Just been told you have early menopause? What next?
One of the commonest questions we get asked is from women who have just been told by their GP that they have premature ovarian insufficiency or premature menopause – what tests and information do you need?
1. The diagnosis of POI is made in women < 40 years, having irregular or no periods, with blood tests showing elevated FSH levels (over 25-30IU/L). This test must be repeated after 6 weeks to confirm the diagnosis. If you still have periods it should be done on day 2-4 of the menstrual cycle.
2. Other investigations may be done depending on your history – pelvic ultrasound scan, thyroid function tests, bone density scan.
3. Investigations may be done to look for an underlying cause: genetic testing & autoimmune screen (in 95% of women no underlying cause is found).
4.Women with POI should be advised to use hormone replacement – either as HRT or the combined oral contraceptive pill – unless there are medical reasons not to take estrogen.
5. Hormone replacement should be continued at least until the average age of menopause (age 52)
6. Hormone replacement will help with symptoms and protect the bones, heart and brain. There are many different types – it’s about finding the right one for you or you may prefer to use the pill.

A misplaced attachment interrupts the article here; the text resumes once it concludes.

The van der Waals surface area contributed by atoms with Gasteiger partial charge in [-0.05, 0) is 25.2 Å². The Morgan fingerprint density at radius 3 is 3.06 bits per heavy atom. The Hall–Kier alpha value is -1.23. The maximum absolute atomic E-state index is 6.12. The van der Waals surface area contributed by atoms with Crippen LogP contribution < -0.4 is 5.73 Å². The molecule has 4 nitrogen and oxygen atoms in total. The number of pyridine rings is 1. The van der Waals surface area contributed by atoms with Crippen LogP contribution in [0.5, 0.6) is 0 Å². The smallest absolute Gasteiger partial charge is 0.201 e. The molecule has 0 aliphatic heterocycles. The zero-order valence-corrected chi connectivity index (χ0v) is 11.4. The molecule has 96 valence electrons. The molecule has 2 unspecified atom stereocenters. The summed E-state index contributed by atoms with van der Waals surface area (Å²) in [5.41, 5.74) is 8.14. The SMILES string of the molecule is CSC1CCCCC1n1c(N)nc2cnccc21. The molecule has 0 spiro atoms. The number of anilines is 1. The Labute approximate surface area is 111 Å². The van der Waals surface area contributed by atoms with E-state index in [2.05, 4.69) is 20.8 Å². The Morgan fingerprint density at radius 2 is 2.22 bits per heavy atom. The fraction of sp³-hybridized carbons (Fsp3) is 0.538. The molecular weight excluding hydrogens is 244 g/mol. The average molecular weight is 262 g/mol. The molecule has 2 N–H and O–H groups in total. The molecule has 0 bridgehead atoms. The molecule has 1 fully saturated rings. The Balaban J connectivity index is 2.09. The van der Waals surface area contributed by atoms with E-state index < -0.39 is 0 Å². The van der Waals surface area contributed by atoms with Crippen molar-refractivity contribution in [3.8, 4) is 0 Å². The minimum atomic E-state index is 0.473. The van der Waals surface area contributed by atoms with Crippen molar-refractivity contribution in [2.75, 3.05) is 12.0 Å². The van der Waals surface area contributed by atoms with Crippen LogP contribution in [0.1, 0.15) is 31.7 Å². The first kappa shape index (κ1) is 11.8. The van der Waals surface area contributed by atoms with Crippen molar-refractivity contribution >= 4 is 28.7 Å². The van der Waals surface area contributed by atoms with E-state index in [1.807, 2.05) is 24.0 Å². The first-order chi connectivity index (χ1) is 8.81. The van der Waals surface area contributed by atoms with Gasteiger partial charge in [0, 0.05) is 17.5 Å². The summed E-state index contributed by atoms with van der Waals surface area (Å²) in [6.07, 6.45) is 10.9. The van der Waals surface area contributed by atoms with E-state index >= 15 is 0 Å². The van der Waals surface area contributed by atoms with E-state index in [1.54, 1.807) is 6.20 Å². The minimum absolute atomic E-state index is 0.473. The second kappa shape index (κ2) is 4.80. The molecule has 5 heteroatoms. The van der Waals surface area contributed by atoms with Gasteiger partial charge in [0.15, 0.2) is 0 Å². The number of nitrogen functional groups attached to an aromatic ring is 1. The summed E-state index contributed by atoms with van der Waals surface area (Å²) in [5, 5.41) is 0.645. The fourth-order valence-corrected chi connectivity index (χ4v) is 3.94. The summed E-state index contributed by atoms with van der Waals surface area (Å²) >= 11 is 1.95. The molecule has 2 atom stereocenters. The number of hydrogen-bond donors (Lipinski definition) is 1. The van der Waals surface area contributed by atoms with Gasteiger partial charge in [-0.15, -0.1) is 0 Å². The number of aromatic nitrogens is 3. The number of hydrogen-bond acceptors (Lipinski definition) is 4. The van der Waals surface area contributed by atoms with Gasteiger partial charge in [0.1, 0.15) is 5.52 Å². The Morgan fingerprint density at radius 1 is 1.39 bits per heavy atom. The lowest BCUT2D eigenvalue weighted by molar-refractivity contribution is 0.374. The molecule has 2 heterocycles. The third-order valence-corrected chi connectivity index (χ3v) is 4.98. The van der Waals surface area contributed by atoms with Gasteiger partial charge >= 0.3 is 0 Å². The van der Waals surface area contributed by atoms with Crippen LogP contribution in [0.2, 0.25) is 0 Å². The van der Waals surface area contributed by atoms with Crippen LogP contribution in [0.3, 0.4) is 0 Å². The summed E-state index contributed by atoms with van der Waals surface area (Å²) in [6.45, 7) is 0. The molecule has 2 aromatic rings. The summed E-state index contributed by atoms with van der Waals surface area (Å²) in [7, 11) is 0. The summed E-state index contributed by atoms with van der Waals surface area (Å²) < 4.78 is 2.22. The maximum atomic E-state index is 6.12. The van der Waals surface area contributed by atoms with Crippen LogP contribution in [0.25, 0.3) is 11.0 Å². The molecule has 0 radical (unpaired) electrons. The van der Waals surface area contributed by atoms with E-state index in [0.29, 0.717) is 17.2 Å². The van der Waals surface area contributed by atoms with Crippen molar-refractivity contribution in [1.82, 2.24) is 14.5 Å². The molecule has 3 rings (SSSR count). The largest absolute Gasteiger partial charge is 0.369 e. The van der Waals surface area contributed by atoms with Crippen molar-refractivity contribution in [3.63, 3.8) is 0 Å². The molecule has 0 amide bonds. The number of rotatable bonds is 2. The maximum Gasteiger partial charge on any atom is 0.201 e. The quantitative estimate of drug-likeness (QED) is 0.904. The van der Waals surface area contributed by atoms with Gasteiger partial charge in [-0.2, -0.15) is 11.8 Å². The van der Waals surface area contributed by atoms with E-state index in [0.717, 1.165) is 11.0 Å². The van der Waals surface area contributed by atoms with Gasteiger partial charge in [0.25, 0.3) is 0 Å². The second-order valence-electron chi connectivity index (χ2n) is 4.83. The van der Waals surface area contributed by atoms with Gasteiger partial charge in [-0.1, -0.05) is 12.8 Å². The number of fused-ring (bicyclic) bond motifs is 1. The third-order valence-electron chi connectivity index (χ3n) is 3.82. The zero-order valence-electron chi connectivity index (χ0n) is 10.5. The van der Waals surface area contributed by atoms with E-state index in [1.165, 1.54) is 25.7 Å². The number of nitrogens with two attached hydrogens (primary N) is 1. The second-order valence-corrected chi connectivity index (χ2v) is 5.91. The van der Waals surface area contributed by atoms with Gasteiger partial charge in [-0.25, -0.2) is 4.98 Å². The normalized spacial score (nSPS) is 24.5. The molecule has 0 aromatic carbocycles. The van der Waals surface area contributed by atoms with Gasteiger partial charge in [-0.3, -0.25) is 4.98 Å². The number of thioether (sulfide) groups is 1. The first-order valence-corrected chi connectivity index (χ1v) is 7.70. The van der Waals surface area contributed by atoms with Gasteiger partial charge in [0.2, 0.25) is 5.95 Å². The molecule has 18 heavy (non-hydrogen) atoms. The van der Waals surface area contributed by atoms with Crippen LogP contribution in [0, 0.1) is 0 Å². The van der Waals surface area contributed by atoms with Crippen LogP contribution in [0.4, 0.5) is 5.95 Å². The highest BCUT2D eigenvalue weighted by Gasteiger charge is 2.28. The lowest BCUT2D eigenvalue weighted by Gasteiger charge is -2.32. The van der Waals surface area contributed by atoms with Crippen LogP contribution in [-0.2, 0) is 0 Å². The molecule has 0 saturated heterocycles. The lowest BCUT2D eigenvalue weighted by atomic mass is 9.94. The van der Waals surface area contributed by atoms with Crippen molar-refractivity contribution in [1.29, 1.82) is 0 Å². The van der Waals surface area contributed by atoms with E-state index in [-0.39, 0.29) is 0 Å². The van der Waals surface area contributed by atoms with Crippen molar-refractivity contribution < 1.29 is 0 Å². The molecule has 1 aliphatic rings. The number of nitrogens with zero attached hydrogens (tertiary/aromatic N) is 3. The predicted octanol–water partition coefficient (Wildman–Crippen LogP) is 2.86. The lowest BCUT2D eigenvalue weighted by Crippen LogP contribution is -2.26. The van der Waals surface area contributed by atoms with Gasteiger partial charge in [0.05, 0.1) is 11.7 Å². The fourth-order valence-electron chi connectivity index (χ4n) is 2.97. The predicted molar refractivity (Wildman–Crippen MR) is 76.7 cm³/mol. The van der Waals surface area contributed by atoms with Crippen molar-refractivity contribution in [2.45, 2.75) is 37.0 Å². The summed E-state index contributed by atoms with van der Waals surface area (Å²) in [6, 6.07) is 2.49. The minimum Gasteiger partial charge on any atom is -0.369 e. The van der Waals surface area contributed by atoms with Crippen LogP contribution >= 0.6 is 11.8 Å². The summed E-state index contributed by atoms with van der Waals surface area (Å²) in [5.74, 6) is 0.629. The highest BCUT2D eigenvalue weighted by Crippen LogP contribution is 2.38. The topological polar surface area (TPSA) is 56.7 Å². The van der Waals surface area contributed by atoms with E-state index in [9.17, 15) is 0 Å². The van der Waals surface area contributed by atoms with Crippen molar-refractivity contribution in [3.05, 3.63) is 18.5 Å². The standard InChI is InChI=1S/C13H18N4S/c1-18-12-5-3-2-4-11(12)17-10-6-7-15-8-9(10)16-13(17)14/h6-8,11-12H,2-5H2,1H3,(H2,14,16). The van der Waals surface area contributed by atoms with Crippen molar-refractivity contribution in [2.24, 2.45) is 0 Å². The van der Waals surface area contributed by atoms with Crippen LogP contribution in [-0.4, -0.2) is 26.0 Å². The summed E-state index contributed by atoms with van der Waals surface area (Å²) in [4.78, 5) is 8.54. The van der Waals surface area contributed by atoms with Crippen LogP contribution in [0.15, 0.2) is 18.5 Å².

7. Lifestyle and diet: regular exercise, maintaining a healthy weight, not smoking, adequate calcium and vitamin D intake and a balanced diet are important for your heart and bones
8. Getting a diagnosis of POI can be very tough emotionally: consider seeing a specialist counsellor or joining a support group
9. The 2015 NICE Guidelines on Menopause recommend that women with POI are referred to see a Specialist in menopause
10. If you wish to have children you should be referred to a fertility specialist to discuss the options.
For more information see www.daisynetwork.org.uk/about-poi/what-is-poi/
Members can join us for our regular webchats where you can ask advice from our resident experts: www.daisynetwork.org.uk/live-chat/